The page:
Of course, in order for this to be a reality everywhere, significant improvements in Internet network coverage, 24-hour electricity availability and accessibility to smartphones and tablets is required. This is something that is an issue in many developing countries. People living under the poverty line or in rural areas, especially, don’t have consistent Internet reception and electricity, and often cannot afford devices. The addressing of these challenges will take some time in order for Telehealth to extend its reach everywhere. Furthermore, for Telehealth to really be effective, it needs to be better integrated with current health systems so that it’s accessible and simple to use. Unfortunately, introducing changes to bureaucratic health systems around the world can be a slow and painstaking process.
However, there is light at the end of the tunnel. We are already starting to see its potential. Its use in developed countries has led to significant cost savings.
Renewable Energy solutions
In 30 years, there will be another 3 billion people who will all need access to electricity. This means we need much more power generation. It isn’t feasible to use coal for all of this new energy – not only will it make an already bad climate change situation worse, but it requires a lot more land to mine.
So, developments in renewable energy sources are required. One of the most important requirements is the development of affordable power storage batteries. As sunlight, wind and other renewable sources of energy are often variable, it’s essential that we are able to store excess energy for use when there is less wind and sun.
Currently, small and large storage batteries are being trialled and developed around the world. The price of storage is also set to decrease by 75% by 2030. Over time, these storage batteries will become more readily available.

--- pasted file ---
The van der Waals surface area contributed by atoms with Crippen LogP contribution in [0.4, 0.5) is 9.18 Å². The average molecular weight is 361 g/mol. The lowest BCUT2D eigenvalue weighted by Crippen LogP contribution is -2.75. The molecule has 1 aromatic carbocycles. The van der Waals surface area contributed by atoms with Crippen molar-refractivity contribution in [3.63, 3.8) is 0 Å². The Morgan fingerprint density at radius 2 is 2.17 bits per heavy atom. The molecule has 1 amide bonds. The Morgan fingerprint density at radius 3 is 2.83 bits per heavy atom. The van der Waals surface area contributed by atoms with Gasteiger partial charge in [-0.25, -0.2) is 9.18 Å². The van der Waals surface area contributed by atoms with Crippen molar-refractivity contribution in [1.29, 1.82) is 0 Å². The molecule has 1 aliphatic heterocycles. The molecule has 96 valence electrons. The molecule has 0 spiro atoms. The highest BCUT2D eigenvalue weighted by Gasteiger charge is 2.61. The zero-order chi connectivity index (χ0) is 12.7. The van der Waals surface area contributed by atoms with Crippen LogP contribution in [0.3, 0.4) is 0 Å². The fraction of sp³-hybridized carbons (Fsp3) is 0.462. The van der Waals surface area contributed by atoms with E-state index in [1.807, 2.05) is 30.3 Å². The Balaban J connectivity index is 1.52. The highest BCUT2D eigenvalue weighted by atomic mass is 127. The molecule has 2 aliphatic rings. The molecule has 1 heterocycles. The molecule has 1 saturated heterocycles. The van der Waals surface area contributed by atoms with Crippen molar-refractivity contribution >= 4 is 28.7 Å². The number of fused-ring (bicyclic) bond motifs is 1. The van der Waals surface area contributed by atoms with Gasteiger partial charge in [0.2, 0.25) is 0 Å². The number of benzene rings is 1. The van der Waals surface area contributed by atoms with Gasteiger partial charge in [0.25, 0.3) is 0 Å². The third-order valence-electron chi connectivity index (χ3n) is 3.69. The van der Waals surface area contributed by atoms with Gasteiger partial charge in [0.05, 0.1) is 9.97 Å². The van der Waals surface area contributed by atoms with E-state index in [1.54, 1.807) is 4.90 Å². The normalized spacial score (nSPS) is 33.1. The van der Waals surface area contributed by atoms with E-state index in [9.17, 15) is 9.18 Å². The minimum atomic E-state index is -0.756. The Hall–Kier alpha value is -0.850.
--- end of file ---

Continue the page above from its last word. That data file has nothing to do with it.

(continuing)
A range of other cool developments are in the making: Germany is trialling offshore ocean-based wind farms to power millions of homes in Germany, scientists are experimenting with ways to build solar panels cheaply with grass clippings, and Sweden is trialling electric roads where trucks connect to wiring above the road to operate. Keep your eyes peeled for these and more exciting new developments!
Nature-based solutions for water
There are fears that by 2050, half of the world’s population, or 5 billion people, will be living in areas that suffer from water scarcity. This is due to the lack of infrastructure available to provide continuous, safe drinking water to all these new people, and due to climate change increasing droughts and flooding and therefore making water supplies unstable.
The UN believes that human-made infrastructure will not be able to solve the problem. Instead, they propose ‘Nature-based solutions’, water solutions that use natural processes to treat and store water, rather than using man-made dams and treatment plants. For example, runoff water from a city can be passed over grassy lawns, which naturally filters the water and brings it back to the water table for later use. Another example is the redevelopment of natural wetlands to prevent flooding and store water.
However, this solution has faced criticism, as it may not work in all contexts, especially where there is little space, and may be overall harmful to the environment. Instead, a mix of solutions is probably required, including developing more efficient desalination plants that convert ocean water into drinking water and finding better ways of reusing and recycling water.
The challenges we are facing are many – as a global community, we are about to see some drastic changes to accommodate the extra 3 billion people coming. However, as complex as these problems are, we have the capabilities to solve them. We just need more funding and more political willpower to continue this development work.
This article was originally posted at https://impactinformed.net/# . Impact informed is a fantastic website that provides evidence based articles to the public so that everyday people can better understand how they can make a difference.